For many people in Calgary the bike of choice (rightly or wrongly) for winter commuting is a mountain bike of some kind with some slight modifications like fenders and perhaps studded tires. And while a mountain bike might be considered nice for the extra frame clearance for wide tires and extra wide gear range they require an awful lot of maintenance of the drivetrain precisely because of that cluster of cogs in the back, rear derailleur, and skinny chain. On top of that, with a derailleur system, there is no possibility of protecting the drivetrain with a chaincase like you can with a Internally Geared Hub (IGH).
|KMC Z410RB Zinc Coated Chain $20|
|My Batavus BuB after one powerwash so far this season and not a drop of oil applied to the chain - ever!|
IGH's come in many configurations with the most prolific model being the 3-speed Nexus hub from Shimano. This hub has been in their range forever and is available with a coaster brake, no brake, or a drum brake. Shimano also makes 7 & 8-speed versions which are amazingly tough, simple to use, and require minimal maintenance. There are a few other IGH manufacturers out there with excellent product including SRAM, Sturmey-Archer, NuVinci, and Rohloff.
Generally speaking, if your riding has you primarily in the bottom of the river valley (Beltline, Bowness, Bridgeland) a 3-speed will suffice. However, if your riding takes you out of the valley bottom more gears are in order. 7-speeds at minimum and 8-speeds if you want even more range. To give you an idea of how the gear range of some of the IGH's compare to a standard derailleur setup, check the comparison chart below -
Check out the comparison to the Nexus 8-speed and a mountain triple - basically the same range with the exception of the ultra-low and ultra-high gears on the mountain triple. In our view, especially when speaking specifically about commuting, why bother with the complexity/maintenance of a derailleur system if you are rarely in those gears? How often are you in either your low gear or your high gear on your mountain bike that you commute on? Do you enjoy dealing with the maintenance required? Do you like skipping derailleurs? My guess is you would answer no to the questions above and were simply unaware of the benefits of IGH systems.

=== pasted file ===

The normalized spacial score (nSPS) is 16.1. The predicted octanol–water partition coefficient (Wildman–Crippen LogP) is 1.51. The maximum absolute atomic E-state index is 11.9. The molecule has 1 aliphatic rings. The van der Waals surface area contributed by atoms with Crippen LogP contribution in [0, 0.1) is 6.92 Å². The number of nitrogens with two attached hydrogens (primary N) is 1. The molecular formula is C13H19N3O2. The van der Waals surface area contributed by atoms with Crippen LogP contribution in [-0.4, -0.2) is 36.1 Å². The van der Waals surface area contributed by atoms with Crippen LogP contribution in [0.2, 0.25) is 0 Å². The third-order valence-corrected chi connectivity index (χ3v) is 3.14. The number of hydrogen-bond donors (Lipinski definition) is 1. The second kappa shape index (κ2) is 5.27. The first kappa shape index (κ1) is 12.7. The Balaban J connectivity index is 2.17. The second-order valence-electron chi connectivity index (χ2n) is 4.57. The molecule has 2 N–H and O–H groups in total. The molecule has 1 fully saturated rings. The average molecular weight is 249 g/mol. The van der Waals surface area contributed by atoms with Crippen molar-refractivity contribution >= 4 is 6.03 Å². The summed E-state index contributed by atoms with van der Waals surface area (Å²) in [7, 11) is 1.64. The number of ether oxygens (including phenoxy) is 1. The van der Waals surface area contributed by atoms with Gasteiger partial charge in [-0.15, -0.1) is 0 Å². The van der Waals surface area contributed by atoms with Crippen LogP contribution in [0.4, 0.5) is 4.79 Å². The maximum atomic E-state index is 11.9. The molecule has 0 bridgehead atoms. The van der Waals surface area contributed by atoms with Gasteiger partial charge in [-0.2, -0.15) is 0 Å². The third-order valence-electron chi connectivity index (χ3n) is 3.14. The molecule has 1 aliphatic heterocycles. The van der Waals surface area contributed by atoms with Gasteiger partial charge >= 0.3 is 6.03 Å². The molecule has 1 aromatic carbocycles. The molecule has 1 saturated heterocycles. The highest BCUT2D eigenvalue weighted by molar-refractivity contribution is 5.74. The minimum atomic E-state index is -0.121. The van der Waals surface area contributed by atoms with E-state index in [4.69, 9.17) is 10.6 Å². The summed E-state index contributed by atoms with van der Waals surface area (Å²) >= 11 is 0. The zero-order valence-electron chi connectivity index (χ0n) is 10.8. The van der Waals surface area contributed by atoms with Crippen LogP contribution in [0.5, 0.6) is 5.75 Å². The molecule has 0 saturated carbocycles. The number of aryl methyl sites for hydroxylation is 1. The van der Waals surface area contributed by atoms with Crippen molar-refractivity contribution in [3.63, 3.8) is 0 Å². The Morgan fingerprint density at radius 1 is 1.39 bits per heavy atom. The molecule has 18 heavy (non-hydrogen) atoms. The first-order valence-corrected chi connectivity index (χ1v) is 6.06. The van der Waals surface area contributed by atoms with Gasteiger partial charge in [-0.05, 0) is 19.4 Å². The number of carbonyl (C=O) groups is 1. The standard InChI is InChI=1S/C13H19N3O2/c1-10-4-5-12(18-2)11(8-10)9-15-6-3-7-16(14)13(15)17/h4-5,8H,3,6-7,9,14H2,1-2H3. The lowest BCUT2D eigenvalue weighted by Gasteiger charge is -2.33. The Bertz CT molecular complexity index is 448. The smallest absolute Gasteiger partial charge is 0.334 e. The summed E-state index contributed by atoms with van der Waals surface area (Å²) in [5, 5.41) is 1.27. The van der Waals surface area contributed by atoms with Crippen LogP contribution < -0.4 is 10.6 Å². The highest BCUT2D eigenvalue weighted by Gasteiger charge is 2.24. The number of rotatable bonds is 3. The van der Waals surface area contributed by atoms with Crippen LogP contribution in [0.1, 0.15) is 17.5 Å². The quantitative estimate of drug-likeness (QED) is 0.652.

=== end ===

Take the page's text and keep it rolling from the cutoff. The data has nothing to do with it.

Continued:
If you have a bike with a singlespeed, fixed gear, or IGH - you can look at running a rust resistant chain as they are only available in 1/8" size (chains for derailleur systems use 3/32"). They are relatively cheap at $20, easy to install with their master link, require no lube, and hence - no maintenance.
*** Update - apparently the rust resistant chains are available in 3/32" through one of our new vendors in 7, 8, and 9-speed versions.***
Standard 3\32" chains are thinner and less durable than 1/8" chains resulting in the need to replace them more often because if you don't, you run the risk of wearing out the cogset and/or the chainrings too, which can get very expensive very fast come replacement time. Sure, if you replace your chain regularly (every 1000kms or so) you might be able to delay the inevitable, but eventually your cogset will wear out and you need to replace the chain at the same time as the cogset.
If you are considering a new bike for commuting you owe it to yourself and your pocketbook to check out bikes that have IGH's and rust resistant chains. They are purpose made for commuting and are worth every penny - both in durability and reduced maintenance requirements.